FindLaw KnowledgeBasePublished: 2012-08-14
Few people like to think about the possibility there will be a time when they cannot communicate with their doctors about the care they wish to receive. However, life is unpredictable and people can never know when an accident may happen that leaves them unable to make decisions. Therefore, it is important for people to record their wishes while they are competent. People in Georgia should understand the importance of having an advanced health care directive as part of their estate plans.
What Is an Advanced Health Care Directive?
A Georgia advanced health care directive combines the information and authority that was previously confined to a living will and a durable power of attorney for health care. An advanced health care directive spells out a person’s wishes about the type of medical care he or she wishes to receive when the person cannot communicate with medical staff.
The document also gives another individual the authority to make decisions regarding medical care and sign releases on another’s behalf. The agent can decide whether to allow an autopsy, donate organs and make arrangements about the final disposal of a person’s body.
What Is Included in an Advanced Health Care Directive?
There are several parts to an advanced health care directive. The document must name a person who has the authority to make decisions. People usually select spouses or children for this role, but it is not necessary to choose a family member. Anyone over the age of 18, or an emancipated minor, to whom a person trusts and is of sound mind can fill the role.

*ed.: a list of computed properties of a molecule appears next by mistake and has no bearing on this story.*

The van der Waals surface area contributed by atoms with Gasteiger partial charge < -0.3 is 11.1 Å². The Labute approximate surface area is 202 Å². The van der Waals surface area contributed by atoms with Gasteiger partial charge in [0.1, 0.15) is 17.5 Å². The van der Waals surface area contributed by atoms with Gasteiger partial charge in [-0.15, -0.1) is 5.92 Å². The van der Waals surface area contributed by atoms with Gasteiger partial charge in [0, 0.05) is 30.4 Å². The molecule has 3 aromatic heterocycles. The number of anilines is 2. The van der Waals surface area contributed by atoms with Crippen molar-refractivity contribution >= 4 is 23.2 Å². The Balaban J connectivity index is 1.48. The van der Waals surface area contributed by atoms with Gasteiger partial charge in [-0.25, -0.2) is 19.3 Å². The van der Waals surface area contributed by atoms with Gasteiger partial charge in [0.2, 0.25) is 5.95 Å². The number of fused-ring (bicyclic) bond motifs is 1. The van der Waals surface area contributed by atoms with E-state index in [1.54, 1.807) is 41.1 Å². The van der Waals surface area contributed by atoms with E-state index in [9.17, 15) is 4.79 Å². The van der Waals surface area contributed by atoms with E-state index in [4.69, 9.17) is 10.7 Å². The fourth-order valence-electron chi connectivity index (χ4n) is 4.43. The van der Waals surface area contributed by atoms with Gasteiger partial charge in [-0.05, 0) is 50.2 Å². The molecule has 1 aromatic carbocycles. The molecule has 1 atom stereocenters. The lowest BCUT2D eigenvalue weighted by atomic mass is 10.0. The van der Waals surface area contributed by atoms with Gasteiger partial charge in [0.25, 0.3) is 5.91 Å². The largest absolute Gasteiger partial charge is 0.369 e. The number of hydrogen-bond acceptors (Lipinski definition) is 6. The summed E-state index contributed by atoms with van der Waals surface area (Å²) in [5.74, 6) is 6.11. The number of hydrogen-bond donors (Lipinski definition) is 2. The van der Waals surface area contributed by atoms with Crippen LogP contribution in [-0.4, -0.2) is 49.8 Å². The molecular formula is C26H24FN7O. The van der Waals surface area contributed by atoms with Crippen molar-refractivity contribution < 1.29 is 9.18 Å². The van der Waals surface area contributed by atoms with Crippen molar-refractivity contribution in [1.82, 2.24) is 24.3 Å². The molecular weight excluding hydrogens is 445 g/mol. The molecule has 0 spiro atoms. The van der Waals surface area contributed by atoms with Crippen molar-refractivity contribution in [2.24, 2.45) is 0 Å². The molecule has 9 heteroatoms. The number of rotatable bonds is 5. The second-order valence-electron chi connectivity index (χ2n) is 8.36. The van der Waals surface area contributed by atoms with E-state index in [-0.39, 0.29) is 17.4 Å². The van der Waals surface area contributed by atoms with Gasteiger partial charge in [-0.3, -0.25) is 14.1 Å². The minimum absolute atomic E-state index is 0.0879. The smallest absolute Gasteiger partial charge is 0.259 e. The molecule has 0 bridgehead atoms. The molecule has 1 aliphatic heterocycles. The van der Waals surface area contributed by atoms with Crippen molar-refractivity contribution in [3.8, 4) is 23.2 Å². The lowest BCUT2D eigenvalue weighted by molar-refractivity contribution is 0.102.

Additionally, an advanced health care directive gives instructions about:
- Treatment preferences: People can record whether they wish to have hydration and nutrition through feeding tubes if they are in vegetative states, whether they wish to be on a ventilator, whether they wish medical staff to perform CPR if their hearts fail and whether they have any religious beliefs prohibiting certain forms of medical care.
- Guardianship: The advanced health care directive also allows people to nominate a guardian should it become necessary for the court to appoint one.
What Are the Benefits?
Having an advanced health care directive allows people to remain in control of their medical care decisions even when they cannot speak for themselves. The directive makes things easier for loved ones because they know what a person’s wishes are regarding medical care and they do not have to guess what a person would want them to do.
Additionally, by expressly granting someone legal authority to make decisions, the directive makes the medical care process go more smoothly. Medical personnel do not have to wonder whether they are violating medical privacy laws by sharing information and allowing a person to sign off on procedures.
Talk to a Lawyer
An advanced health care directive is just one piece of a comprehensive estate plan. If you do not have an advanced health care directive or you have questions about estate planning, consult an experienced estate planning attorney who can discuss your situation with you and advise you of your options.